50 Wards, 50 Weekdays: 1st Ward’s Kay Knight, a community gardener with a plan

June 8, 2012

(WBEZ/Sam Hudzik)
Kay Knight, in front of her plot at Greenhouse Community Garden.

Kay Knight wanted a plot at the Greenhouse Community Garden in East Ukrainian Village, but her name sat on a waitlist for about a year. She volunteered anyway, she says, “and that kind of bumped me up a little bit.”

Now she’s got her land, and is watering mixed greens, carrots, onions, broccoli, bush beans and green peppers. It’ll be a month and a half, she says, before it’s eating time. (She inherited those lilies you see behind her from the previous tenant.)

Knight is 25, a Philadelphia area native who went to Boston College and then joined her boyfriend in Chicago as he trains in improv comedy.

“I didn’t have a job, so I was like, ‘I’ve never been to Chicago. Let’s do it. Why not?’” she says. “He’s taking classes at iO [formerly ImprovOlympic] right now. He did all of Annoyance [Theatre]’s classes, so Second City will probably be next. They will eventually always get your money. But yeah, he’s excited and it’s cool.”

Knight majored in political science and psychology, but here in Chicago she’s focusing on gardening. And not just in this community space. She’s a teacher for infants at a West Loop day care, responsible for the rooftop garden there. And she’s taking a horticultural therapy class at the Chicago Botanic Garden.

“It’s kind of my passion right now. It’s kind of what I’m headed towards, I think,” she says.

For the past year – almost, she’s lived in this Near Northwest Side neighborhood, and says it’s a good mix of young people and families.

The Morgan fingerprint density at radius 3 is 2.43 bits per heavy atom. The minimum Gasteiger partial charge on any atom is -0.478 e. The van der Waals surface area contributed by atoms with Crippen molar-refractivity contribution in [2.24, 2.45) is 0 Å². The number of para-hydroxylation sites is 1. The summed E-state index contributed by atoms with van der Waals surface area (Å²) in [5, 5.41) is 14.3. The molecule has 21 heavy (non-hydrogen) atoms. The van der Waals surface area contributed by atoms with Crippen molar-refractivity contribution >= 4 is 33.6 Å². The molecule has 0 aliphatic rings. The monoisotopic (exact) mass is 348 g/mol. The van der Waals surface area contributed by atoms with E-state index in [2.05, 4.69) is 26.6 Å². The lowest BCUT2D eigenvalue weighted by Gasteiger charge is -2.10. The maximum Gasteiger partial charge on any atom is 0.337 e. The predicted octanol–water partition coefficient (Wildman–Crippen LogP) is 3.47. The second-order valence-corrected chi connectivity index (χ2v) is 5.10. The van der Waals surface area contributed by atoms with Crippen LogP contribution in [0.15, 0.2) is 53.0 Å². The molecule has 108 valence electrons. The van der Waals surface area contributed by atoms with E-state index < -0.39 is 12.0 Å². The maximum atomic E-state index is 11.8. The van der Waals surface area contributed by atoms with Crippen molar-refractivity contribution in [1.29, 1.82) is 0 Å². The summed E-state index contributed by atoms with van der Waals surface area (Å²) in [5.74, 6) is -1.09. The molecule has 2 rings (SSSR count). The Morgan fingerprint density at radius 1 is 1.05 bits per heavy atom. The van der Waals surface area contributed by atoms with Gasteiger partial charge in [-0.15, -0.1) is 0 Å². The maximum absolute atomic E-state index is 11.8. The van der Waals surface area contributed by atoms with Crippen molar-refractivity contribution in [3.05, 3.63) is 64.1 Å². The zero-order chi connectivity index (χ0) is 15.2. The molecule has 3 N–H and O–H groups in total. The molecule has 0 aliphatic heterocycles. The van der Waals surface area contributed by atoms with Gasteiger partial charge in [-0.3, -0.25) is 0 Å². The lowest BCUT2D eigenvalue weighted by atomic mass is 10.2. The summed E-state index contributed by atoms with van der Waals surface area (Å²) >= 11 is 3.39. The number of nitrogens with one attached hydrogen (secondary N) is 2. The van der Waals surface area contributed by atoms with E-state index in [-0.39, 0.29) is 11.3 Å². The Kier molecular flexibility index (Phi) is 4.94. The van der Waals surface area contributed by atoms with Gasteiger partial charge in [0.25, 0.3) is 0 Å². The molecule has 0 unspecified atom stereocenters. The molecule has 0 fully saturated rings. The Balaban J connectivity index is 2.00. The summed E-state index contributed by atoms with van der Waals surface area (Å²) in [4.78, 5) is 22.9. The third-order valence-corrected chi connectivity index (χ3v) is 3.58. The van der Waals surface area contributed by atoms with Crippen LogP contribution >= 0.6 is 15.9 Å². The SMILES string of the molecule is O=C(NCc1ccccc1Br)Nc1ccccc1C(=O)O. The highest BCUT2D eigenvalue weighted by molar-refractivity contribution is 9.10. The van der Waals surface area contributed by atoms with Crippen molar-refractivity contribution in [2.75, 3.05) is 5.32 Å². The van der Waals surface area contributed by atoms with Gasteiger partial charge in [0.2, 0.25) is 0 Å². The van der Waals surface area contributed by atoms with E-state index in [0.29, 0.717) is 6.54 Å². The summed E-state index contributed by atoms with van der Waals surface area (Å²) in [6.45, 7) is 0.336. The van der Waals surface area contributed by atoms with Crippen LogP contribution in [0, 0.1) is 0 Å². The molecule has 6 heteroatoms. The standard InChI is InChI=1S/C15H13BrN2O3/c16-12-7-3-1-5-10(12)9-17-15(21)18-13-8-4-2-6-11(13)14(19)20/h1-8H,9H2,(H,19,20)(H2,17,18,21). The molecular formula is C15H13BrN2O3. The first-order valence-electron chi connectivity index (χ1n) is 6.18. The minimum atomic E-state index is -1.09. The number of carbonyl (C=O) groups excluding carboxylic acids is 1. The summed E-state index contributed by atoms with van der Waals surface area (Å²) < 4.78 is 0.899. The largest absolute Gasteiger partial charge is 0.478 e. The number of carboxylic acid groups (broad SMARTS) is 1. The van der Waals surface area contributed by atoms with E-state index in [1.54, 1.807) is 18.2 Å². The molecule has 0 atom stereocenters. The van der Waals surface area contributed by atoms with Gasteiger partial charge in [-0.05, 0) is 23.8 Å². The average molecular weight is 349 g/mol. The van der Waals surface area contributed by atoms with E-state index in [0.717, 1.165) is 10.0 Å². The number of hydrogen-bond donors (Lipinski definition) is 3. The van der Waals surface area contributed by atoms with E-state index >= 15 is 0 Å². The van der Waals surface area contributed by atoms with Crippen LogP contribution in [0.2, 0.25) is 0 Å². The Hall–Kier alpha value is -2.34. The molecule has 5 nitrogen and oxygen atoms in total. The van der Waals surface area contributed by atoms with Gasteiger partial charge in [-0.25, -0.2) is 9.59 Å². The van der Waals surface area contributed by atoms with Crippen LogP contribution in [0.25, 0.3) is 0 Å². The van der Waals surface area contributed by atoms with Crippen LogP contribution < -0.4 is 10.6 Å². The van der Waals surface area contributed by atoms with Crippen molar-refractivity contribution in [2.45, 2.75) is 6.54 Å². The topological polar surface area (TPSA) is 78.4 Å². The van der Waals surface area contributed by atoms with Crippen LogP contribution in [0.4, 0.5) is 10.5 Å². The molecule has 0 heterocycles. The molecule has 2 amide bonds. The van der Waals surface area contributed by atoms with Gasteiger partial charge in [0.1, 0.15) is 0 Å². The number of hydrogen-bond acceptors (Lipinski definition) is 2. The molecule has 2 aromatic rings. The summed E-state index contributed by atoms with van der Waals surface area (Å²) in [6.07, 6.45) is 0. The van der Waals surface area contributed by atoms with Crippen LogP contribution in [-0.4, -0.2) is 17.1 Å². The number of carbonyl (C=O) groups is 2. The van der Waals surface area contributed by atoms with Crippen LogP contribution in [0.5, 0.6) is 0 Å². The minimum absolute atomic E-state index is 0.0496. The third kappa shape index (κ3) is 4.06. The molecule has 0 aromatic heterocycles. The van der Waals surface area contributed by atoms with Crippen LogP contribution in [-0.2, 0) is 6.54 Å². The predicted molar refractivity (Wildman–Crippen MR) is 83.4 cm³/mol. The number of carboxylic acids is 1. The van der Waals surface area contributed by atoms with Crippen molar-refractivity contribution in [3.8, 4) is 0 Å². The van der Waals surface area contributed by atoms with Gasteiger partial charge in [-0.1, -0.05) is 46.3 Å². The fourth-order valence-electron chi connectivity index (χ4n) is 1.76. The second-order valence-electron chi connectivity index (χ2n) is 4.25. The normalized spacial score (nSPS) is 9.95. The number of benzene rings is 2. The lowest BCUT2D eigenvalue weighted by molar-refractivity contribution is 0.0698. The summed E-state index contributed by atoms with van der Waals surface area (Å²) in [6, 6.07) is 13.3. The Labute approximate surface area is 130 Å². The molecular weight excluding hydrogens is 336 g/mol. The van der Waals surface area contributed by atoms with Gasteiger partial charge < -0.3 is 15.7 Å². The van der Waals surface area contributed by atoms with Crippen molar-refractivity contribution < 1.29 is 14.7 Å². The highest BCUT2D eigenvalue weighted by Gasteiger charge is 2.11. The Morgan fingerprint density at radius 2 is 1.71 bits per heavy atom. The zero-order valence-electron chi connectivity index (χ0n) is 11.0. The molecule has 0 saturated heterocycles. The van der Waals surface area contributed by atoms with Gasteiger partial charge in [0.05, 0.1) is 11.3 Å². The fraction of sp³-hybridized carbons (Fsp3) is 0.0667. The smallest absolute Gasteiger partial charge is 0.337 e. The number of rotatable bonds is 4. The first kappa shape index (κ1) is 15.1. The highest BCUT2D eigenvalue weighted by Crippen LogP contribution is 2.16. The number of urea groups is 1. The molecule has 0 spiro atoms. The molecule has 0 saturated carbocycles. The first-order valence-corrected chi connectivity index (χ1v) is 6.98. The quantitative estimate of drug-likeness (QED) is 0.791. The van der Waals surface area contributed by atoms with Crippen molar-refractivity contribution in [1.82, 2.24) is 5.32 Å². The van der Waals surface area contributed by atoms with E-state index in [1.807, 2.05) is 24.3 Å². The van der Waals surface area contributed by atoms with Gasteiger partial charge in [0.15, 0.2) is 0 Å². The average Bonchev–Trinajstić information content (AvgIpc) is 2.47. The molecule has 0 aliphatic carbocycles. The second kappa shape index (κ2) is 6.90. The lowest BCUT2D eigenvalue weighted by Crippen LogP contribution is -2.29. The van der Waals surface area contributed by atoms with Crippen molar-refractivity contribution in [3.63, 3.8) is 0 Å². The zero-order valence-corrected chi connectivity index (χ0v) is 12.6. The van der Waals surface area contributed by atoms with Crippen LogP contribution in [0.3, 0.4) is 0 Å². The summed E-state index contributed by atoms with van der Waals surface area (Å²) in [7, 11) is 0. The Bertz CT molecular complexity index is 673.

“Our street is actually hosting a block party soon, so we’ll get to interact and play some soccer [in the street],” Knight says. “Our next-door neighbors are very into it, so they always play against the wall. So this will be a nice change to kind of get the noise away.”

She laughs, but you just know she's serious about that noise.

The neighborhood is "developing right now, so I’m worried about it almost becoming too gentrified, almost. My street is mostly Hispanic families and I like that,” she says. “But I know a lot of, like, high rise lofts are coming in and stuff, so I don’t know if [the population increase would] be a bad thing.”

“We’ll definitely get cooler stores. There’s an ice cream store coming that I’m pretty excited about. But I just hope that [the neighborhood] stays family oriented.”

Fitting with Knight’s affinity for the urban outdoors, she’s a big fan of a new plan announced by Mayor Rahm Emanuel called “Make Way for People.” It turns more street space over to pedestrians.

In general, though, she thinks it’s a bit early to grade the mayor’s performance.

“He does seem very active, which I approve of. Whether he’s doing things that I approve of or not, the fact that he’s getting things done and being active and not worrying about the paperwork, it’s interesting. It’s cool. It’s a very can-do spirit.”

Before I leave, Knight picks me a handful of small strawberries from an abandoned plot. Delicious.

“I hate to see strawberries go to waste,” she says.